I can make flan perfectly.


But custard pies eludes me.  It comes out almost scrambled and not creamy like custard should.


Any ideas why?

How do you mix in your eggs and sugar? Give me a step by step of how you make your pies - scrambled sounds like a problem with mixing and heat.
Title: Re: Secrets from a Baker
Post by: audrey1962 on April 13, 2012, 09:02:58 AM
I want to make my own donuts. Is it better to buy a donut iron (similar to a waffle iron) or to buy a donut pan so I can bake them in the oven?
Title: Re: Secrets from a Baker
Post by: Outdoor Girl on April 13, 2012, 10:25:07 AM
Tip for making meringue:  Use old eggs.  They whip up so much better.  I made a lemon pie on the weekend for Easter (my Dad's favourite and bright yellow is an easter colour, right?) and my three egg whites from eggs bought at the beginning of March made a huge, thick meringue for the pie.  It was fabulous.

PastryGoddess, if I prebake the bottom shell for a few minutes, how do I crimp the top shell to the now partially baked bottom shell?
Title: Re: Secrets from a Baker
Post by: LB on April 13, 2012, 10:30:10 AM
I have heard that using vegetable shortening instead of butter can make chocolate chip cookies come out nice and soft. It is a straight across trade? One cup of shortening for one cup of butter?

Title: Re: Secrets from a Baker
Post by: Outdoor Girl on April 13, 2012, 10:35:33 AM
I have heard that using vegetable shortening instead of butter can make chocolate chip cookies come out nice and soft. It is a straight across trade? One cup of shortening for one cup of butter?

Yes.  My recipe calls for shortening.  They are fantastic.  Won the red ribbon in my small home town's Fall Fair baking contest three years running.   (It's not a huge achievement - there are usually only half a dozen or so entries.)   :)

If you still want the buttery taste, a friend uses the butter flavoured Crisco.
Title: Re: Secrets from a Baker
Post by: Zilla on April 13, 2012, 10:44:21 AM
Custard pies.


I can make flan perfectly.


But custard pies eludes me.  It comes out almost scrambled and not creamy like custard should.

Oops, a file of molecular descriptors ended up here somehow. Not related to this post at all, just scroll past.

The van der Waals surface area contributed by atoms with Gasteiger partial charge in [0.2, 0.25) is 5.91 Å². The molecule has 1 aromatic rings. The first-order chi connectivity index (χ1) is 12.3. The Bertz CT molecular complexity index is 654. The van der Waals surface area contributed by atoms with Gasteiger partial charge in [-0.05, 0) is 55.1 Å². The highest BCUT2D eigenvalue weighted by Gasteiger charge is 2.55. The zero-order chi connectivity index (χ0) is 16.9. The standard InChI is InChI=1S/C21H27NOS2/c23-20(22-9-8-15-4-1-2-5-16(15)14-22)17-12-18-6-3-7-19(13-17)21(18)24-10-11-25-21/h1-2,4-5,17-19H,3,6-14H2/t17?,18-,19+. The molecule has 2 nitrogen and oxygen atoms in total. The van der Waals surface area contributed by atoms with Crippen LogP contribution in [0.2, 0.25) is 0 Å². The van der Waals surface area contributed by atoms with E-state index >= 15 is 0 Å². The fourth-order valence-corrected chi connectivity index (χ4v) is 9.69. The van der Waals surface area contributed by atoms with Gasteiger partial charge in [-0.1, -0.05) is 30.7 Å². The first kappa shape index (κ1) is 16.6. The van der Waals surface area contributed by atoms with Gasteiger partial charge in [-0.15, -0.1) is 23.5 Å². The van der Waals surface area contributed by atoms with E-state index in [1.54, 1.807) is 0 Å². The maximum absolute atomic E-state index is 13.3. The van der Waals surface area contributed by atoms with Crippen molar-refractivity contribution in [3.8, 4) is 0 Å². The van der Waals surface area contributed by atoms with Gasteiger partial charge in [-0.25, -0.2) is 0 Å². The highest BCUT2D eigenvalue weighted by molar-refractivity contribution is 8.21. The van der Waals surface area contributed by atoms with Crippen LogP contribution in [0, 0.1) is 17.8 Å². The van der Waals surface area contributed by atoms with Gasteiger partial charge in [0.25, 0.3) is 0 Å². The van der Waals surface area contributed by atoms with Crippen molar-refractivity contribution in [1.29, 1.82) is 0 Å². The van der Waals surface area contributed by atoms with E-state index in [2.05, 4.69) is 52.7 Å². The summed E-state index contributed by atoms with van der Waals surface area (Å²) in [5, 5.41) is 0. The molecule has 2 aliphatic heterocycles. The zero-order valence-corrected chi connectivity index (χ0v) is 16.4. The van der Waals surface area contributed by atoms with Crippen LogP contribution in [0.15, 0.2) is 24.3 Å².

Any ideas why?

How do you mix in your eggs and sugar? Give me a step by step of how you make your pies - scrambled sounds like a problem with mixing and heat.


I cream butter with the sugar first, eggs, then blend the milk, vanilla/salt etc.


I pour into pie shell (prebaked and cooled)


Bake in oven as directed. I have tried lowering temp, adding a water bath on bottom rack and removing it a few minutes before.


It's either curdled/greasy or scrambly.  I have done both recipes where it calls for scalded milk and let it cool completely or with regular milk.


I am quite baffled. 
Title: Re: Secrets from a Baker
Post by: PastryGoddess on April 13, 2012, 10:46:29 AM

I am so excited you started this thread!  ;D

Do you have any tips on getting a cheesecake not to crack?
You may have some small cracks, but it should be fine.
Title: Re: Secrets from a Baker
Post by: PastryGoddess on April 13, 2012, 10:50:07 AM
Custard pies.


I can make flan perfectly.


But custard pies eludes me.  It comes out almost scrambled and not creamy like custard should.


Any ideas why?

How do you mix in your eggs and sugar? Give me a step by step of how you make your pies - scrambled sounds like a problem with mixing and heat.

POD to this. Post the recipe and we'll troubleshoot it
Title: Re: Secrets from a Baker
Post by: PastryGoddess on April 13, 2012, 10:52:22 AM
Tip for making meringue:  Use old eggs.  They whip up so much better.  I made a lemon pie on the weekend for Easter (my Dad's favourite and bright yellow is an easter colour, right?) and my three egg whites from eggs bought at the beginning of March made a huge, thick meringue for the pie.  It was fabulous.

PastryGoddess, if I prebake the bottom shell for a few minutes, how do I crimp the top shell to the now partially baked bottom shell?

cover the sides with foil to prevent them from baking and use an egg wash to glue the top shell to the bottom
Title: Re: Secrets from a Baker
Post by: PastryGoddess on April 13, 2012, 10:56:19 AM
Meringue Tip #2
Mix the whites and sugar together and HEAT over a double boiler.  If you have a thermometer heat up to at least 140 degrees.  If no thermometer, stir over heat until all sugar is dissolved. Then put on the mixer and whip. 


You've just made Swiss Meringue and that is the basis for our next tip.......
Title: Re: Secrets from a Baker
Post by: Zilla on April 13, 2012, 10:58:54 AM
I have used a few but here are two that I remember:


http://allrecipes.com/recipe/grandmas-egg-custard-pie (http://allrecipes.com/recipe/grandmas-egg-custard-pie)